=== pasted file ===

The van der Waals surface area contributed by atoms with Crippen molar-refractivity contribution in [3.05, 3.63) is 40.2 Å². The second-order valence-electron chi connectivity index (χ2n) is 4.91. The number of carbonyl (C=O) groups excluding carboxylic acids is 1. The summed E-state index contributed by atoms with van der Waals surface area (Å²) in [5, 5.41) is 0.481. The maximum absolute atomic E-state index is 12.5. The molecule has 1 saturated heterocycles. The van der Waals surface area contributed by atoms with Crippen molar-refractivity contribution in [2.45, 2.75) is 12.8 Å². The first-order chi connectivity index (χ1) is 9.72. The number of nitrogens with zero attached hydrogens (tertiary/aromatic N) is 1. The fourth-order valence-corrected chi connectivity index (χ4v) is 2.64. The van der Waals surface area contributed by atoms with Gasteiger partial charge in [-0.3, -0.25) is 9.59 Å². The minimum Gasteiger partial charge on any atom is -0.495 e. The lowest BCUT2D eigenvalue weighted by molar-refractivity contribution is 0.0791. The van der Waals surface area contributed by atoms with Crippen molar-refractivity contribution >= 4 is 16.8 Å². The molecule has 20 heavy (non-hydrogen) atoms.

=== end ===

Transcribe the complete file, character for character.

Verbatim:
The van der Waals surface area contributed by atoms with Crippen molar-refractivity contribution in [3.05, 3.63) is 40.2 Å². The second-order valence-electron chi connectivity index (χ2n) is 4.91. The number of carbonyl (C=O) groups excluding carboxylic acids is 1. The summed E-state index contributed by atoms with van der Waals surface area (Å²) in [5, 5.41) is 0.481. The maximum absolute atomic E-state index is 12.5. The molecule has 1 saturated heterocycles. The van der Waals surface area contributed by atoms with Crippen molar-refractivity contribution in [2.45, 2.75) is 12.8 Å². The first-order chi connectivity index (χ1) is 9.72. The number of nitrogens with zero attached hydrogens (tertiary/aromatic N) is 1. The fourth-order valence-corrected chi connectivity index (χ4v) is 2.64. The van der Waals surface area contributed by atoms with Gasteiger partial charge in [-0.3, -0.25) is 9.59 Å². The minimum Gasteiger partial charge on any atom is -0.495 e. The lowest BCUT2D eigenvalue weighted by molar-refractivity contribution is 0.0791. The van der Waals surface area contributed by atoms with Crippen molar-refractivity contribution >= 4 is 16.8 Å². The molecule has 20 heavy (non-hydrogen) atoms.